total_change = 1;
    }

    /* calculate percentages based on overall change, rounding up */
    half_total = total_change / 2l;
    for (i = 0; i < cnt; i++)
    {
	*out++ = (int)((*diffs++ * 1000 + half_total) / total_change);
    }

    /* return the total in case the caller wants to use it */
    return(total_change);
}

/*
 * errmsg(errnum) - return an error message string appropriate to the
 *           error number "errnum".  This is a substitute for the System V
 *           function "strerror".  There appears to be no reliable way to
 *           determine if "strerror" exists at compile time, so I make do
 *           by providing something of similar functionality.  For those
 *           systems that have strerror and NOT errlist, define
 *           -DHAVE_STRERROR in the module file and this function will
 *           use strerror.
 */

/* externs referenced by errmsg */

#ifndef HAVE_STRERROR
#ifndef SYS_ERRLIST_DECLARED
#define SYS_ERRLIST_DECLARED
extern char *sys_errlist[];
#endif

extern int sys_nerr;
#endif

char *errmsg(errnum)

int errnum;

{
#ifdef HAVE_STRERROR
    char *msg = strerror(errnum);
    if (msg != NULL)
    {
	return msg;
    }
#else
    if (errnum > 0 && errnum < sys_nerr)
    {
	return(sys_errlist[errnum]);
    }
#endif
    return("No error");
}

/* format_time(seconds) - format number of seconds into a suitable
 *		display that will fit within 6 characters.  Note that this
 *		routine builds its string in a static area.  If it needs
 *		to be called more than once without overwriting previous data,
 *		then we will need to adopt a technique similar to the
 *		one used for format_k.
 */

/* Explanation:
   We want to keep the output within 6 characters.  For low values we use
   the format mm:ss.  For values that exceed 999:59, we switch to a format
   that displays hours and fractions:  hhh.tH.  For values that exceed
   999.9, we use hhhh.t and drop the "H" designator.  For values that
   exceed 9999.9, we use "???".
 */

char *format_time(seconds)

long seconds;

{
    static char result[10];

    /* sanity protection */
    if (seconds < 0 || seconds > (99999l * 360l))
    {
	strlcpy(result, "   ???", sizeof(result));
    }
    else if (seconds >= (1000l * 60l))
    {
	/* alternate (slow) method displaying hours and tenths */
	snprintf(result, sizeof(result), "%5.1fH",
	    (double)seconds / (double)(60l * 60l));

	/* It is possible that the sprintf took more than 6 characters.
	   If so, then the "H" appears as result[6].  If not, then there
	   is a \0 in result[6].  Either way, it is safe to step on.
	 */
	result[6] = '\0';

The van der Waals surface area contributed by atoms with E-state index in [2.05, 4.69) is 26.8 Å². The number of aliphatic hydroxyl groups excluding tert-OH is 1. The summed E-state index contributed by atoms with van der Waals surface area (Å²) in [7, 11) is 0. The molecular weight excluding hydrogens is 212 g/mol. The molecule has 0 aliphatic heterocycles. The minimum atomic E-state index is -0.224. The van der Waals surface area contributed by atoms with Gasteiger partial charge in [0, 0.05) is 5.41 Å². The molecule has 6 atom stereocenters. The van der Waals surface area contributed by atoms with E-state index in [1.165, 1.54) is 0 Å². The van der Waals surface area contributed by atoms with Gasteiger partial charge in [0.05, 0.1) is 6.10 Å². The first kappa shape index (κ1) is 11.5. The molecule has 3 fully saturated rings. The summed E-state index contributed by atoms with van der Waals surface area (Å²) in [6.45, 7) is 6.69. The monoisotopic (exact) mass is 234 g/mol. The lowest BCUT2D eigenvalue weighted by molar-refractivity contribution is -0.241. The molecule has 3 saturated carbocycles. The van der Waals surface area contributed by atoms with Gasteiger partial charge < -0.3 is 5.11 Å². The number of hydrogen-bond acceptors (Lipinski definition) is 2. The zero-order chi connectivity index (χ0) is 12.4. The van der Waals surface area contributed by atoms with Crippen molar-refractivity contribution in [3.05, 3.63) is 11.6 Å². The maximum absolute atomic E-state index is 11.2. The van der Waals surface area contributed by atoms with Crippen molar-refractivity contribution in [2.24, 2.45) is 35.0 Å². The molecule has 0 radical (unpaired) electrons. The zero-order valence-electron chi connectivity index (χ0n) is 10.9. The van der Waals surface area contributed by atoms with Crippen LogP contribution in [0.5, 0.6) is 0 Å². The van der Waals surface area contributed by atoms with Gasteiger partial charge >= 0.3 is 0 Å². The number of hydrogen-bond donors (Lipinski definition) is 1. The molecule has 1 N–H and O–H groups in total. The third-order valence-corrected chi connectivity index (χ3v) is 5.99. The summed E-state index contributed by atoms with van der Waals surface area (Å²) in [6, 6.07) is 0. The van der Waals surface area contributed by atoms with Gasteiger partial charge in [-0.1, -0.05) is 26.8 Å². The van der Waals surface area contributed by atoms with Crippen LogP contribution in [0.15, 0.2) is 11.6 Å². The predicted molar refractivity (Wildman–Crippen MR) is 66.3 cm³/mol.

}
    else
    {
	/* standard method produces MMM:SS */
	/* we avoid printf as must as possible to make this quick */
	snprintf(result, sizeof(result), "%3ld:%02ld", seconds / 60l,
	    seconds % 60l);
    }
    return(result);
}

/*
 * format_k(amt) - format a kilobyte memory value, returning a string
 *		suitable for display.  Returns a pointer to a static
 *		area that changes each call.  "amt" is converted to a
 *		string with a trailing "K".  If "amt" is 10000 or greater,
 *		then it is formatted as megabytes (rounded) with a
 *		trailing "M".
 */

/*
 * Compromise time.  We need to return a string, but we don't want the
 * caller to have to worry about freeing a dynamically allocated string.
 * Unfortunately, we can't just return a pointer to a static area as one
 * of the common uses of this function is in a large call to sprintf where
 * it might get invoked several times.  Our compromise is to maintain an
 * array of strings and cycle thru them with each invocation.  We make the
 * array large enough to handle the above mentioned case.  The constant
 * NUM_STRINGS defines the number of strings in this array:  we can tolerate
 * up to NUM_STRINGS calls before we start overwriting old information.
 * Keeping NUM_STRINGS a power of two will allow an intelligent optimizer
 * to convert the modulo operation into something quicker.  What a hack!
 */

#define NUM_STRINGS 8

char *format_k(amt)

int amt;

{
    static char retarray[NUM_STRINGS][16];
    static int index = 0;
    register char *p;
    register char *ret;
    register char tag = 'K';

    p = ret = retarray[index];
    index = (index + 1) % NUM_STRINGS;

    if (amt >= 10000)
    {
	amt = (amt + 512) / 1024;
	tag = 'M';
	if (amt >= 10000)
	{
	    amt = (amt + 512) / 1024;
	    tag = 'G';
	}
    }

    p = strecpy(p, itoa(amt));
    *p++ = tag;
    *p = '\0';

    return(ret);
}